Events at Marikana, South Africa and Mariana, Brazil illustrate, with devastating clarity, the immediate consequences of the exploitation of natural resources. However, all too often the effect of exploitation of natural resources on our climate is forgotten. Tessa Khan (Bangladesh/Australia) not only illustrates that climate change is one of the most powerful, indeed apocalyptic drivers of human rights abuses, but she also highlights the need to hold those who fail to limit carbon emissions to account, and she lists numerous examples of creative court cases brought against companies and governments that are forcing them to take action. We see the need for holding governments to account in the contribution by Michael Klare (United States). Oil companies are past-masters at wielding their lobbying power and engaging in straightforward corruption to avoid or weaken financial and environmental regulations in the Global South, and now they’re employing the same tactics in the US and Canada as part of the fracking boom as they did across the Global South. Meanwhile, in an attempt to illustrate that climate change is already having a very real impact on the lives of individuals, this edition of the journal features the work of two photographers – Jashim Salam and Khaled Hassan (Bangladesh). Their beautiful yet haunting images show how two communities in the Ganges Delta are adapting to a new reality as climate changes wreaks havoc with their daily life.
The role of individuals in protecting our natural resources
It is the individual that must be at the centre of any discussion about natural resource exploitation. Not only are these individuals’ human rights systematically violated by the exploitation of natural resources but it is these individuals who are resisting the state and private enterprise, often putting their lives at risk while doing so. The life and mission of Berta Cáceres – one of the foremost human rights defenders of our time – is eloquently celebrated by Patricia Ardón and Daysi Flores. Far from silencing her, Berta’s assassination in 2015 propelled her work to a global level. Her legacy is her inspiration to community-led social movements across the world, and the leading role played by women in these movements. The philanthropist Alex Soros (United States), writes a highly personal op-ed on the critical role played by environmental human rights defenders and the responsibility that those of means have in supporting their work.
Sur 25 also presents the profiles of three women who fight for human and environmental rights, inspired by their religious beliefs and who are from communities that are strongly impacted by natural resource exploitation (deforestation, extractivism, monoculture, etc.). Beata Tsosie Peña (United States), Jennifer Domínguez de Esquimulas Chiquimulas (Guatemala) and Joyce Cleide Santiago dos Santos (Brazil) were three of the participants in the multi-faith conference “Faith in the Climate” that took place in Rio de Janeiro, Brazil in May 2017. The goal of the meeting was to discuss climate change and strengthen a rights advocacy network.
Recognising the need to find alternative ways of communicating to new audiences, the Sur Journal is delighted to feature an extract of the graphic novel, La Lucha: The Story of Lucha Castro and Human Rights in Mexico, the brainchild of Front Line Defenders. The novel tells the dangers of the day-to-day work of being a human rights defender in Mexico and is contextualised with a preface by Lucha Castro, whose crucial work the novel is based upon.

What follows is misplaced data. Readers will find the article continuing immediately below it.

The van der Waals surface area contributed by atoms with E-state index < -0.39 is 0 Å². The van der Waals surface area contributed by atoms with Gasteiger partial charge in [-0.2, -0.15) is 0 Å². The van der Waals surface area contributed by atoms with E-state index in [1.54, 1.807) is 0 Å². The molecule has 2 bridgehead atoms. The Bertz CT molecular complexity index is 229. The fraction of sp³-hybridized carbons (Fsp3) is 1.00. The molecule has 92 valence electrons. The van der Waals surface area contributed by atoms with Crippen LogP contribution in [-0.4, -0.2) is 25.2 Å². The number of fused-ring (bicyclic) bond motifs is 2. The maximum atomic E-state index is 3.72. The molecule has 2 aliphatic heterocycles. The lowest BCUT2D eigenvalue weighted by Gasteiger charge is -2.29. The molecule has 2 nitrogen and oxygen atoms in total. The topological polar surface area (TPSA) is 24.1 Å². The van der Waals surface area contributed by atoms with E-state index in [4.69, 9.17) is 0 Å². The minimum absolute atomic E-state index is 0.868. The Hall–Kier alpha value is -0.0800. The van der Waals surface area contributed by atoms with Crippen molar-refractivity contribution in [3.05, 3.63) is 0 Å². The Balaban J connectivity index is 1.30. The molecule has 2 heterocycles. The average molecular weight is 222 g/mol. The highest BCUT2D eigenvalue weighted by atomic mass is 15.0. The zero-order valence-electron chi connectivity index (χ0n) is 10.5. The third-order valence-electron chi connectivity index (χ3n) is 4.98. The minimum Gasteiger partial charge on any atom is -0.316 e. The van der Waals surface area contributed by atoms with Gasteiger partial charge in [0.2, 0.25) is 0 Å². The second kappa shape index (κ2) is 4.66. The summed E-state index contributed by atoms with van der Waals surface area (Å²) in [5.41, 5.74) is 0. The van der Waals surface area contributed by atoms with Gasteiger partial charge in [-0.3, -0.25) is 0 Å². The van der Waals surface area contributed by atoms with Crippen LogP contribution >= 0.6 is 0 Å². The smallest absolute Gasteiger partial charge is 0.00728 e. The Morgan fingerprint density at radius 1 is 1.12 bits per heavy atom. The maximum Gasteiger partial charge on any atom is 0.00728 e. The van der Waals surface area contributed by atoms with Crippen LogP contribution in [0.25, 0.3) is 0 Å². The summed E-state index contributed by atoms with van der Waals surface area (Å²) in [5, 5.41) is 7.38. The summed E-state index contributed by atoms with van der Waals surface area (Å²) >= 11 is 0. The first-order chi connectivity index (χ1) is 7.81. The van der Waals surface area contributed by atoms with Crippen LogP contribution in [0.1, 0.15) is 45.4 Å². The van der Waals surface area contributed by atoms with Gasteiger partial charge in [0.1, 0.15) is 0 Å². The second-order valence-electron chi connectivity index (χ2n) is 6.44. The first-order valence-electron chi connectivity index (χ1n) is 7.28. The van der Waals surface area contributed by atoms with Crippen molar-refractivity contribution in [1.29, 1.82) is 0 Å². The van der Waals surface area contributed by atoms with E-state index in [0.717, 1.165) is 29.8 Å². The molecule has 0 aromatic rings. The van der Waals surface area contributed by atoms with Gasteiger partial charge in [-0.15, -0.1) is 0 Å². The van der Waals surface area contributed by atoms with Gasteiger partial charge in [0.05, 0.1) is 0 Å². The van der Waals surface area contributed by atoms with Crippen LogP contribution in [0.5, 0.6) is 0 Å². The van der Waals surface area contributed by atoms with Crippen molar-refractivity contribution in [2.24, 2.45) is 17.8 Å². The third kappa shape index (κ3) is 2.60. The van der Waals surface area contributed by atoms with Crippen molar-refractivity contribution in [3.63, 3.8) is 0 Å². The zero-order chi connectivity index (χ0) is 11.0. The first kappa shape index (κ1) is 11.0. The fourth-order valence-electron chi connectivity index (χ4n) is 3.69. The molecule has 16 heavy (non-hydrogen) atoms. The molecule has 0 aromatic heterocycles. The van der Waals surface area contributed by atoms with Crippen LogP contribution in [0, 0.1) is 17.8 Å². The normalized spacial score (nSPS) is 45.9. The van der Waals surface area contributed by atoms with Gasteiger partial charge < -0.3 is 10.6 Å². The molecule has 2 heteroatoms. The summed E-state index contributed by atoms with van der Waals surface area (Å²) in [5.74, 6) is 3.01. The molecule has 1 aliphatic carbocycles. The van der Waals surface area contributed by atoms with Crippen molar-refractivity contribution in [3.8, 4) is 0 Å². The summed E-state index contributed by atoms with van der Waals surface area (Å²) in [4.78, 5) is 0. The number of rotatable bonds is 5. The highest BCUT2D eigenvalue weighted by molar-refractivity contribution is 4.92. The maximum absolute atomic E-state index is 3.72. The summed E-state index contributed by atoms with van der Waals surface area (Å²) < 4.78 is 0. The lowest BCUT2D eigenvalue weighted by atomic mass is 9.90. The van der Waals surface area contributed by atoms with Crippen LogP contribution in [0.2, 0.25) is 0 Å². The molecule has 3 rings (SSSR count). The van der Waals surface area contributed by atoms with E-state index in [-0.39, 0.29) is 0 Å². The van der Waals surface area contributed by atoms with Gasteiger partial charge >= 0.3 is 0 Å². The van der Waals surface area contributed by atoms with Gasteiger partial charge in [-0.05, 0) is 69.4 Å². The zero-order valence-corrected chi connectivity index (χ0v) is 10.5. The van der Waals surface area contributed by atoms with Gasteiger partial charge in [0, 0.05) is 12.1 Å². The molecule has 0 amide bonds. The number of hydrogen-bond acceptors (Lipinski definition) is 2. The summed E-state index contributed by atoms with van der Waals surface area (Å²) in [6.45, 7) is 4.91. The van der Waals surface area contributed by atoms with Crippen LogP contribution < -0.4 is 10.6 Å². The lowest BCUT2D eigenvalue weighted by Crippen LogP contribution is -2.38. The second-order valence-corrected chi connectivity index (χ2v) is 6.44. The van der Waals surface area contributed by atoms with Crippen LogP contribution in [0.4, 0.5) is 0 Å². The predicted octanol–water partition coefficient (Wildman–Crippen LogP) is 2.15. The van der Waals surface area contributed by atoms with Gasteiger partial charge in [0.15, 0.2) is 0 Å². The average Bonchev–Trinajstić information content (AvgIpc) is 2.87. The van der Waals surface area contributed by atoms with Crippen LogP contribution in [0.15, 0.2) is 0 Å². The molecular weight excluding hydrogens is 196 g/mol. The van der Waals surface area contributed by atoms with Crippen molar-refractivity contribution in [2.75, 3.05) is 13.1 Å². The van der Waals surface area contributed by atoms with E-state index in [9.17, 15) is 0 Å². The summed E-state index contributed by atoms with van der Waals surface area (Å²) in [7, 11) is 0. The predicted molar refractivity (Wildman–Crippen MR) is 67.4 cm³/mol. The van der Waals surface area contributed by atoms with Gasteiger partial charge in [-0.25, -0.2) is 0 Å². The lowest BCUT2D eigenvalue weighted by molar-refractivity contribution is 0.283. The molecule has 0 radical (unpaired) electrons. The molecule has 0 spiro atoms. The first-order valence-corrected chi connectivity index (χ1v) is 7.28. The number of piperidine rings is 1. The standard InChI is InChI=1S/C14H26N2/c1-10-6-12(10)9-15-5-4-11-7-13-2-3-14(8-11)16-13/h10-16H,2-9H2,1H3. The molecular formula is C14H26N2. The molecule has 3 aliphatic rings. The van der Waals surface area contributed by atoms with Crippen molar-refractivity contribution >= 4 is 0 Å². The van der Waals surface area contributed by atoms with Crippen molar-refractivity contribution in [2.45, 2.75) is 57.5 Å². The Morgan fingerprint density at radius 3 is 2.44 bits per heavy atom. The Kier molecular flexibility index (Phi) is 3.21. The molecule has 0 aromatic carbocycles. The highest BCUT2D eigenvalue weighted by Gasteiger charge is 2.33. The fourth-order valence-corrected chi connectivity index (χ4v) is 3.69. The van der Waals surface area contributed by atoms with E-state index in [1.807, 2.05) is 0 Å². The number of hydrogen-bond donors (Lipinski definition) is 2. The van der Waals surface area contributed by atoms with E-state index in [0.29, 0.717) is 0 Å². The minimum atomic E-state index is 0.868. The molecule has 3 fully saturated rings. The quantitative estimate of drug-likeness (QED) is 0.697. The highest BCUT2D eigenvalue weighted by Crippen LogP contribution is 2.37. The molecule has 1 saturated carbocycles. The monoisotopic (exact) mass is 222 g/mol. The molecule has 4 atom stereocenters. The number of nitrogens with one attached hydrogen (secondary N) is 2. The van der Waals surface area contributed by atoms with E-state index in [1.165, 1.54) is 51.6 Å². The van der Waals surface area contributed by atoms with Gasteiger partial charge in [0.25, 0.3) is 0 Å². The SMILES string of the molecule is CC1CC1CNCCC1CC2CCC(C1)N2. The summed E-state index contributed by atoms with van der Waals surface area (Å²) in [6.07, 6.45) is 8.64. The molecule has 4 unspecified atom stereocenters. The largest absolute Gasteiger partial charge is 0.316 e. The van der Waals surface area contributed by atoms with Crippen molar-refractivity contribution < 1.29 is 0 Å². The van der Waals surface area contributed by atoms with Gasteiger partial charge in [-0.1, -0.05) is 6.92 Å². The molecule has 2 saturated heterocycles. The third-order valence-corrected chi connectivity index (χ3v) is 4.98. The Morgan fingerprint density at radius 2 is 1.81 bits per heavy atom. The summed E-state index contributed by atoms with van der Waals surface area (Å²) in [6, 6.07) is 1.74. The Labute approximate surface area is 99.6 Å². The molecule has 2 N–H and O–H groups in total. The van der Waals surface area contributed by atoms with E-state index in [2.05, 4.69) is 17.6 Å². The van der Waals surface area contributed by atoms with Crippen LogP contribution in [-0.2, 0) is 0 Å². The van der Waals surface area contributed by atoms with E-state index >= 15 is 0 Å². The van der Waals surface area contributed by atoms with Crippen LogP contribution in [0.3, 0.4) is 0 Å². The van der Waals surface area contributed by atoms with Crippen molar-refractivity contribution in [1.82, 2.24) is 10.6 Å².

Staying in Mexico, we are honoured to feature two contributions from the country. Firstly, Alejandro Anaya Muñoz examines the development of the international human rights regimes, in an international relations context. The text is of fundamental importance to anyone interested or studying IR or human rights. A suite of authors (Santiago Aguirre Espinosa, Stephanie Brewer, Sofía de Robina e María Luisa Aguilar) from the Miguel Agustín Pro Juárez Human Rights Centre (Prodh) discuss the innovative way that the Interdisciplinary Group of Independent Experts, appointed by the Inter-American Commission on Human Rights, went about investigating the case of the 43 disappeared students from Ayotzinapa and examine why its methodology can be seen as a best practice example for similar investigations going forward.
Drawing on a recent report that argues that the violence in Mexico amounts to a crime against humanity, Marlon Alberto Weichert (Brazil) asks the same question with respect to Brazil and the disproportionate violence metered out on the young black population. Completing our suite of in-depth articles, Vincent Ploton (France) examines recent developments in the UN treaty bodies, in particularly focussing on how their recommendations can be made more effective. He draws on the success of recent innovations made by the Committee Against Torture.
Juan E. Méndez (Argentina) talks to the Sur Journal about his six years as UN Special Rapporteur on Torture and Other Cruel, Inhuman or Degrading Treatment or Punishment. He explained how his early experiences in Argentina formed his life’s work, how he came to be appointed Special Rapporteur and his achievements during his tenure.
Sur always aims to include material that its readers can put into practice. Irit Tamir (United States) offers excellent suggestions on how to build an effective campaign, based on Oxfam’s highly successful Behind the Brands campaign that sought to influence the sourcing policies of the world’s ten biggest food and beverage companies.
Doctors’ Without Borders (MSF) made international headlines following its decision to refuse further funding from the European Union (EU) in 2016 on the basis that it opposed the EU’s migration policy. Here Susana de Deus (Portugal) and Renata Reis (Brazil) discuss the process – and the controversy – behind the decision.
Member of Sur Journal’s Advisory Board and internationally renowned human rights academic, Philip Alston (Australia) offers his take on the current state of the human rights movement and how it must – urgently – respond in order to retain its relevance.
Finally, we would like to emphasise that this issue of Sur Journal was made possible with the support of the Ford Foundation, Instituto Clima e Sociedade (Climate and Society Institute or iCS), Open Society Foundations, the Oak Foundation, the Sigrid Rausing Trust, the International Development Research Centre (IDRC) and the Swedish International Development Cooperation Agency (SIDA), as well as some anonymous donors.
We are also extremely thankful to the following people for assisting with this issue: Akemi Kamimura, Ana Carolina Alfinito, Aparecida H. Soares, Bonita Meyersfeld, Bruno Huberman, Caio Borges, Celina Lagrutta, Daniella Hiche, Evandro Lisboa Freire, Fernando Campos Leza, Fernando Sciré, Josua Loots, Karen Lang, Kristina Ardaga, María José Guembe, Muriel Asseraf, Renato Barreto, Sebastián Porrua Schiess, Stephen Carter, Tom Lomax and Vivian Calderoni. Additionally, we are especially grateful for the collaboration of the authors and the hard work of the Journal’s editorial team and executive board.
And finally the Communication Team from Conectas deserves great credit for their dedication to this issue. As ever we are very appreciative for the invaluable support and guidance given by the directors of Conectas Human Rights – Juana Kweitel and Marcos Fuchs.